Every idea has its time.
Some eminent persons have recently lent weight to the need for three of the four pillars of DDF policy.
Johann Rupert, Chairman of Richemont, recently observed that he backs governments introducing universal basic income for all citizens to cope with the economic upheaval sweeping the world and that the new economy necessitates giving people time to ”re-skill” themselves see here. The relevant DDF policy is for a Basic Income Grant.
Former South African Finance Minister Pravin Gordhan speaking at a University of Johannesburg function, (see here) observed that while there were benefits and winners from globalisation, there were also downsides and losers, creating an instability and unpredictability that has forced “sheer misery” on millions across the globe, who march barefooted from one country to another while at the same time becoming victims of xenophobia and other forms of attack. He adds that all future global policy frameworks should include how to solve this inequality. He gave as examples of losers and what happens when they realise they are losing out, as the outcome of elections in the US, France and Brexit.
He further points out that we have to recontextualise what a social safety net means. We have to put in place, as societies, as economies, new kinds of social safety nets which will ensure that people who are not just poor but who are able, willing, educated, trained, but can’t get a job, can still receive an income.
He also said that “if rich people and big companies are evading or aggressively avoiding tax, or live in multiple jurisdictions as a result of which they pay pay tax nowhere at the end of the day, where is the fiscal capacity going to come from into the future?”
Adding his weight to the need for change is Finance Minister Malusi Gigaba who quotes the definition of radical economic transformation (see here) as changing the structure, ownership and institutions of our economy to include all South Africans in opportunity and wealth creation, particularly marginalised groups such as black people, women and youth but offers no viable means of achieving these goals.
On a more esoteric level, Andy Becket examines a philosophy called Acceleration, born of the ever increasing pace of change in the world. In his article Accelerationism, how a fringe philosophy predicted the future we live in, he observes that “the world is changing at dizzying speed – but for some thinkers, not fast enough”. He asks the question, “Is accelerationism a dangerous idea or does it speak to our troubled times?”
Observing that much of the world has got faster, “that working patterns, political cycles, everyday technologies, communication habits and devices, the redevelopment of cities, the acquisition and disposal of possessions – all of these have accelerated”. The development of the philosophy has gone through stages from the weird to the pragmatic (see the article Accelerationism ) and recent advocates, Nick Srnicek and Mark Fisher founded a new political philosophy derived from Accelerationism: “left accelerationism”.
Srnicek and Fisher’s book “Inventing the Future” 2015, argues for an economy based as far as possible on automation, with the jobs, working hours and wages lost replaced by a universal basic income. Sounds like something out of Science Fiction movie, but if you can get your head past the radical economic transformation which that implies and which Gigaba ostensibly wants, it becomes not just imminently doable but entirely unavoidable.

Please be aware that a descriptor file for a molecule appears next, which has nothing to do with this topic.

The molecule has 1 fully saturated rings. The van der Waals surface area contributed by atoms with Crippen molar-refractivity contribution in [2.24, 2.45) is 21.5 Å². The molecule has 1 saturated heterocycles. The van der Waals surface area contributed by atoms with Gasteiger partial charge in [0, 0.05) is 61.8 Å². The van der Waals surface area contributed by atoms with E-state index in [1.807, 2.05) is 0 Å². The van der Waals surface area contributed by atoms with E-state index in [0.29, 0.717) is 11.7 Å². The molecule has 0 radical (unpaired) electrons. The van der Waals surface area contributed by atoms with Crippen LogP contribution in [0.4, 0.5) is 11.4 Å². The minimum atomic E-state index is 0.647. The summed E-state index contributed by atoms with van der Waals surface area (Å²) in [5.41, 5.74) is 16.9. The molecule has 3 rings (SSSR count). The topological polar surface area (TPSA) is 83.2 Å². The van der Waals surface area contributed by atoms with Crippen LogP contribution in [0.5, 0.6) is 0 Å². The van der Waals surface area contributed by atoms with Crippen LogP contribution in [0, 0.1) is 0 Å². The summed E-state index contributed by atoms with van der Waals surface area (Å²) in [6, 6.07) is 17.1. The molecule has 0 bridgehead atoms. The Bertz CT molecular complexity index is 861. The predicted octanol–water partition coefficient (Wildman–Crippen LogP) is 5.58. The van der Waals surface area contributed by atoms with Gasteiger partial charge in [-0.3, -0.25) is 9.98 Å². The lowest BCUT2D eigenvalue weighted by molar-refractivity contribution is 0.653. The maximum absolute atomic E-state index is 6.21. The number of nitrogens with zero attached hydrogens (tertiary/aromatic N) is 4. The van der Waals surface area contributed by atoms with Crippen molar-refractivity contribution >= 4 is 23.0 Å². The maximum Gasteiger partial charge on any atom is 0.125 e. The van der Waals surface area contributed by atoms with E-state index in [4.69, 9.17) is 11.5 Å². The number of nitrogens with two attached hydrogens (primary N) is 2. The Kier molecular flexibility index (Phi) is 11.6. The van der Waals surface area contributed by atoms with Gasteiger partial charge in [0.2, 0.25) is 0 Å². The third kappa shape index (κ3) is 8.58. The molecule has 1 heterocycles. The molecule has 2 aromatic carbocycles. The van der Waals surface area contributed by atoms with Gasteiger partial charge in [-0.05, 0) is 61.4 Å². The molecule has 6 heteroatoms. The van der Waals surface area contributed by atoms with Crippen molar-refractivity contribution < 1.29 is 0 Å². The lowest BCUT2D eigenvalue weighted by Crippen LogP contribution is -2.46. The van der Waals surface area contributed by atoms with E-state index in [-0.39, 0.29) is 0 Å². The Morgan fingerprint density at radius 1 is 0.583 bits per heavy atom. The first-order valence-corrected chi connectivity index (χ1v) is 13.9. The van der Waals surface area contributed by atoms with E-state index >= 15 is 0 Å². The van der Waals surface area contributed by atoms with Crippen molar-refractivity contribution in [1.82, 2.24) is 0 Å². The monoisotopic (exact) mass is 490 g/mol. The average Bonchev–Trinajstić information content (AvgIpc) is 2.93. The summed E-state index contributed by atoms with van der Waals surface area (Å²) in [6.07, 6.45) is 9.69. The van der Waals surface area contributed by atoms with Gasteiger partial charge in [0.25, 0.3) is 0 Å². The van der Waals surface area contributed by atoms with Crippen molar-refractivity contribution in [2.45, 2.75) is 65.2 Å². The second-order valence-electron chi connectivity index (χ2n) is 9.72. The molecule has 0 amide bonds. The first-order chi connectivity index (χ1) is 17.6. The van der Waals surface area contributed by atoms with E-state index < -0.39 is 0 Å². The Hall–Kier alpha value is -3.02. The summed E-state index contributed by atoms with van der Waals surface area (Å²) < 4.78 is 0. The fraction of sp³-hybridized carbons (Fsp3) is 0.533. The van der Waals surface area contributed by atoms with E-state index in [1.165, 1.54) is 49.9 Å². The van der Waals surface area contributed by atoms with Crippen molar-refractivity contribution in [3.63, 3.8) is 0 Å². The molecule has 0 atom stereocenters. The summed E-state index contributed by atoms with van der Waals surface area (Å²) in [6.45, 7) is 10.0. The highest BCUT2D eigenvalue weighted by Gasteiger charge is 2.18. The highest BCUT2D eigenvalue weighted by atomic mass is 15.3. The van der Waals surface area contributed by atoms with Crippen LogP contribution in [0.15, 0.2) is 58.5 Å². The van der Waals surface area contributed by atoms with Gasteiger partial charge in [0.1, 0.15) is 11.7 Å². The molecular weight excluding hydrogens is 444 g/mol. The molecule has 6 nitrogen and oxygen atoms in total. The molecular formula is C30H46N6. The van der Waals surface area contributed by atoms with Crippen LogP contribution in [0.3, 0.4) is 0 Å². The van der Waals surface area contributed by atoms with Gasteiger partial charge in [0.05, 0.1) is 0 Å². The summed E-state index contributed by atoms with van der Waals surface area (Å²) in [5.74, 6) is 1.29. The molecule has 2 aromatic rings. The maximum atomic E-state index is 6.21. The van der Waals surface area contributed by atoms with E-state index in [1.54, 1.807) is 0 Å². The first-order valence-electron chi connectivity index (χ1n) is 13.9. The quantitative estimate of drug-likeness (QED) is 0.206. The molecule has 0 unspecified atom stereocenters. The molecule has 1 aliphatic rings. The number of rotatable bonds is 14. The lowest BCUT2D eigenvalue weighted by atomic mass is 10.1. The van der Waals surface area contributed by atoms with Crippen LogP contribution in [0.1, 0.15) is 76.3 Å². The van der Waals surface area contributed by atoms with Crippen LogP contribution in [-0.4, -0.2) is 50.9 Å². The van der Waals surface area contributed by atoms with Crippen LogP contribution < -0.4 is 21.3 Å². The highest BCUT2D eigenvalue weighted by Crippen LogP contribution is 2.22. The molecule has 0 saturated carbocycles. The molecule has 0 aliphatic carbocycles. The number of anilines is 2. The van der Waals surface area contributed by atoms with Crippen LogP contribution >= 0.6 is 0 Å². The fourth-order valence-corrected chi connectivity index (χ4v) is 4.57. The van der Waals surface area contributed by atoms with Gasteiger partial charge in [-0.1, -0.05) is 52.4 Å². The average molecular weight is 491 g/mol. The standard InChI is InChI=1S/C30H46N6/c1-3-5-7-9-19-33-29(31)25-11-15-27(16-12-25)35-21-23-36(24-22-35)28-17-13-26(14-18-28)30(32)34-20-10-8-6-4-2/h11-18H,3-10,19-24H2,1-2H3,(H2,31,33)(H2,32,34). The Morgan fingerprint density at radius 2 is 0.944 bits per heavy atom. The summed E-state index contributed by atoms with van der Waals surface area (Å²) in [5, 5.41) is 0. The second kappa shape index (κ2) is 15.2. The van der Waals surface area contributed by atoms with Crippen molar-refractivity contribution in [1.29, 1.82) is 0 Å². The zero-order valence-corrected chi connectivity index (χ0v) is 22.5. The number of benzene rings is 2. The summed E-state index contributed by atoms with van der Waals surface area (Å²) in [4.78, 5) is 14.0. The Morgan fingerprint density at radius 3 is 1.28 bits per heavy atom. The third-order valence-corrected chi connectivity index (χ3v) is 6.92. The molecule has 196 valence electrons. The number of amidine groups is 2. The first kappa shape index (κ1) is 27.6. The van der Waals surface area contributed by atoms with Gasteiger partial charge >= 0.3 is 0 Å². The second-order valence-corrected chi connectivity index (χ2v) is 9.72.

These are not the only voices in the debate around a basic income grant. Pilot applications are happening all over the world, from as close to home as Namibia to as far away as Finland. While these schemes are cautious and mostly aimed at supporting the elderly and unemployed, the DDF believe that we should not have a bunch of bureaucrats issuing judgement on their citizens as to who is and is not deserving, but that the BIG should be a universal right applicable to all of a nation’s citizens, irrespective of their health, wealth and the stage of their lives.
The DDF believe that the Basic Income Grant and the Sovereign Wealth Fund in tandem, at first funded by TEAL, will address many of the economic needs of South Africa. If you think of a BIG as being an investment in the demand side of the economy and TEAL as being an affordable and equitable means of funding both the fiscus and a BIG, then what at first appears fanciful becomes viable.
How is this significant for the DDF? It lends weight to the credibility of DDF policies that so much of the rest of the world is engaged in examining the viability of policies similar to those of the DDF. The DDF are not alone. We are not just an isolated band of extreme economic and social theorists. We are pragmatists seeking a working solution to the problems outlined by Johann Rupert, Pravin Gordhan, Malusi Gigaba, Andy Becket, Nick Srnicek, Mark Fisher and many others throughout the world. DDF policies need to be given serious consideration by anyone who is even just a little concerned for the future of South Africa and indeed the world.
While many are saying that yes we need a basic income grant, while agreeing with them, we have determined the means of funding a universal basic income grant through the application of TEAL. That makes the DDF feel just a little special and gives the DDF a sense that its time is coming.